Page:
The pressure on New Jersey Gov. Chris Christie to enter the presidential race is growing rapidly with a quartet of the most influential names in the Republican pantheon urging him to throw his hat in the ring.
Nancy Reagan, Henry Kissinger and President George H.W. Bush all joined the clamor, believing that Christie is the man to beat President Barack Obama in next November’s election, the New York Post reported on Thursday.
Bush’s wife, Barbara had earlier called Christie’s wife Mary Pat urging her to try to persuade him.
Now those close to Christie believe even he will have difficulty resisting the overtures, with the Post saying a decision could come as early as Monday.
“It’s more than just flattering,” the paper quoted a source close to Christie as saying.
Christie, 49, has repeatedly denied that he is interested in running for the country’s top job but the drumbeats have been growing since Newsmax exclusively revealed last week that he was reconsidering his stance.
It was his enthusiastically received speech at the Ronald Reagan Library on Tuesday that was the tipping point, according to the Post. During the address Christie described Obama as a “bystander in the Oval Office” and described gridlock in Washington as embarrassing.
“Behind the scenes, sources said, the discussions about running took on a more serious and ‘surreal tenor,’ as the encouragement from Reagan, Kissinger, Bush and others began to sink in,” the Post reported.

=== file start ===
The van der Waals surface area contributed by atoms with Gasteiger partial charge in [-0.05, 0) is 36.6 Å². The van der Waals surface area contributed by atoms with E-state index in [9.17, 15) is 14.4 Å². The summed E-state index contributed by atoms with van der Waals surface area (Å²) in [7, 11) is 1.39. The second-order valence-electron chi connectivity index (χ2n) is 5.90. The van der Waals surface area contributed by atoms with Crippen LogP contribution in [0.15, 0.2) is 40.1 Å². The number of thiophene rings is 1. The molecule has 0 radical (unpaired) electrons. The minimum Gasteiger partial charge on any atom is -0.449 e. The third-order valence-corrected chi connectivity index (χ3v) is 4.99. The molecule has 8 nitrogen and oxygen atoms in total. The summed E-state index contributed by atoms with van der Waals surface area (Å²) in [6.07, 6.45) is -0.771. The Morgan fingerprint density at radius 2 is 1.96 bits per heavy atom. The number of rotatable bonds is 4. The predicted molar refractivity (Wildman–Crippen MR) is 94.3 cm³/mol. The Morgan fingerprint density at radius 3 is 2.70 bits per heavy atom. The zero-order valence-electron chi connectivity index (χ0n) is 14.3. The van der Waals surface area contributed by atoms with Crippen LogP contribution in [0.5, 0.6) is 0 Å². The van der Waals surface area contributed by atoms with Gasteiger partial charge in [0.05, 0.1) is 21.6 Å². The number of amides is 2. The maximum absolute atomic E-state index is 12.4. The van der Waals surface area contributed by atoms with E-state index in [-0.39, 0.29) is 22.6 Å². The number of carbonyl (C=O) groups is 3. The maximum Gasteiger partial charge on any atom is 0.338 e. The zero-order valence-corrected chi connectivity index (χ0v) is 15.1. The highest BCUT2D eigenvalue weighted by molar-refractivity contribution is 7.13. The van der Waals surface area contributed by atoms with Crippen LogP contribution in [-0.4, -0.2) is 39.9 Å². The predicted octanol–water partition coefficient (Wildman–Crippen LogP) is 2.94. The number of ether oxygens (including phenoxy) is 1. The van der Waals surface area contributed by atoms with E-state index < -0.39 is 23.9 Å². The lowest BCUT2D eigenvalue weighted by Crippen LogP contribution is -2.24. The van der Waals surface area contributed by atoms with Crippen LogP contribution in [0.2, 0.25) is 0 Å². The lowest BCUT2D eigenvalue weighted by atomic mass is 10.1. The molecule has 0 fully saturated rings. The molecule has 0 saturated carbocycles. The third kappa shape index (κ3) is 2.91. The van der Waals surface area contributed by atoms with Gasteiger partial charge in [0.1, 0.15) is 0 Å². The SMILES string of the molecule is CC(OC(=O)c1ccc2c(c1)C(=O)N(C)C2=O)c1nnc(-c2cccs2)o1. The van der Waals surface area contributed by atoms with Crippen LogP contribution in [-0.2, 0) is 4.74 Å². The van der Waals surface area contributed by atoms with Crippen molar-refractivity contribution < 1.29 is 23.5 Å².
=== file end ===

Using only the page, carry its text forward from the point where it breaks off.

“Even Christie’s wife, Mary Pat, has warmed to the idea of becoming First Lady after months of discouraging a run.”
According to the paper’s source Mary Pat is now “committed to supporting whatever her husband decides.”
During Tuesday’s speech Christie reiterated his denial that he would stand. He directed members of the audience to go to the Politico website which was running a montage of video clips of him saying “no.”
"It's extraordinarily flattering but by the same token, that heartfelt message you gave me is not a reason for me to do it," Christie told a questioner who pleaded with him to join the crowded GOP field.
"That reason has to reside inside me," he added.
In a separate editorial, the Republican-leaning Post described Christie’s position a “flirtation with destiny,” as it urged him to run. “The GOP needs a strong candidate if it is to capitalize on its opportunities next year,” the editorial said.
“Chris Christie made a persuasive case for himself in California Tuesday night. It’s pretty clear that Republicans want to hear more – and we suspect strongly that America does as well.”
Earlier this week, Christie’s brother Todd just as his longtime friend former New Jersey Gov. Tom Kean said he was “giving it a lot of thought.”
But while influential figures in the party believe Christie should run, voters are more lukewarm, according to a Poll Position survey released on Thursday.
That found that while 36 percent of Republicans want him to join the race, 34 percent did not. Among Independents 41 percent said he should not run with 39 percent said he should.
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